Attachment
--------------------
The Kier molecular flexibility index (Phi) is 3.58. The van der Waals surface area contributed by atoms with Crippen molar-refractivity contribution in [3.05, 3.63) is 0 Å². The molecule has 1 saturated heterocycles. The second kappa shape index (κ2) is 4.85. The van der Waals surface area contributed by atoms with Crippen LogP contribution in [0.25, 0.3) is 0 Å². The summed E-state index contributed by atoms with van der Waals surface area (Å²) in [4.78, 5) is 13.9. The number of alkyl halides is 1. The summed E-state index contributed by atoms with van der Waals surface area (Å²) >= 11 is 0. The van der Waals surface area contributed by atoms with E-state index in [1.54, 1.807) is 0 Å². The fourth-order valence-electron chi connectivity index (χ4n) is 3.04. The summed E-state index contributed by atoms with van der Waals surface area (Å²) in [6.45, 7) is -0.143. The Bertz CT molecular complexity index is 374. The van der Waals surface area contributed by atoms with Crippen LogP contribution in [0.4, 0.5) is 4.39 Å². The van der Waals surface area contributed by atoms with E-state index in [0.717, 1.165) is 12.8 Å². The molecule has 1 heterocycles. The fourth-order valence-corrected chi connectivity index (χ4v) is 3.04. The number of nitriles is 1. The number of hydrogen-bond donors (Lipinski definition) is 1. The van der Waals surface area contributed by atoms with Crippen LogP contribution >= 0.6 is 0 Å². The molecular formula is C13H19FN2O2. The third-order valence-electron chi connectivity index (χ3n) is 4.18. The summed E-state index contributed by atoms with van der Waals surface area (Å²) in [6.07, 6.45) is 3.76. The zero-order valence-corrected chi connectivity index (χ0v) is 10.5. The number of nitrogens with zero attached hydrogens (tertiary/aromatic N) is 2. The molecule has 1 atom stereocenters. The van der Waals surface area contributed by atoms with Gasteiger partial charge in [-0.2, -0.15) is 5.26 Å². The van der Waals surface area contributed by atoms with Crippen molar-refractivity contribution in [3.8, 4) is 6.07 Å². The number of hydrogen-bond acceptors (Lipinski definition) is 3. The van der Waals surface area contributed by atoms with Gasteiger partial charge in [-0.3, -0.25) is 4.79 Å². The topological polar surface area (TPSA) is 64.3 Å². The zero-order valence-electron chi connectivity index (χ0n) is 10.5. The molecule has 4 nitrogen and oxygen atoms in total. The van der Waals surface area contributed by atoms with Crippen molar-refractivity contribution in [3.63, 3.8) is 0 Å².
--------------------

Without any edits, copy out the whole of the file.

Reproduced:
The Kier molecular flexibility index (Phi) is 3.58. The van der Waals surface area contributed by atoms with Crippen molar-refractivity contribution in [3.05, 3.63) is 0 Å². The molecule has 1 saturated heterocycles. The second kappa shape index (κ2) is 4.85. The van der Waals surface area contributed by atoms with Crippen LogP contribution in [0.25, 0.3) is 0 Å². The summed E-state index contributed by atoms with van der Waals surface area (Å²) in [4.78, 5) is 13.9. The number of alkyl halides is 1. The summed E-state index contributed by atoms with van der Waals surface area (Å²) >= 11 is 0. The van der Waals surface area contributed by atoms with E-state index in [1.54, 1.807) is 0 Å². The fourth-order valence-electron chi connectivity index (χ4n) is 3.04. The summed E-state index contributed by atoms with van der Waals surface area (Å²) in [6.45, 7) is -0.143. The Bertz CT molecular complexity index is 374. The van der Waals surface area contributed by atoms with Crippen LogP contribution in [0.4, 0.5) is 4.39 Å². The van der Waals surface area contributed by atoms with E-state index in [0.717, 1.165) is 12.8 Å². The molecule has 1 heterocycles. The fourth-order valence-corrected chi connectivity index (χ4v) is 3.04. The number of nitriles is 1. The number of hydrogen-bond donors (Lipinski definition) is 1. The van der Waals surface area contributed by atoms with Crippen LogP contribution >= 0.6 is 0 Å². The molecular formula is C13H19FN2O2. The third-order valence-electron chi connectivity index (χ3n) is 4.18. The summed E-state index contributed by atoms with van der Waals surface area (Å²) in [6.07, 6.45) is 3.76. The zero-order valence-corrected chi connectivity index (χ0v) is 10.5. The number of nitrogens with zero attached hydrogens (tertiary/aromatic N) is 2. The molecule has 1 atom stereocenters. The van der Waals surface area contributed by atoms with Gasteiger partial charge in [-0.2, -0.15) is 5.26 Å². The van der Waals surface area contributed by atoms with Crippen molar-refractivity contribution in [3.8, 4) is 6.07 Å². The number of hydrogen-bond acceptors (Lipinski definition) is 3. The van der Waals surface area contributed by atoms with Gasteiger partial charge in [-0.3, -0.25) is 4.79 Å². The topological polar surface area (TPSA) is 64.3 Å². The zero-order valence-electron chi connectivity index (χ0n) is 10.5. The molecule has 4 nitrogen and oxygen atoms in total. The van der Waals surface area contributed by atoms with Crippen molar-refractivity contribution in [3.63, 3.8) is 0 Å².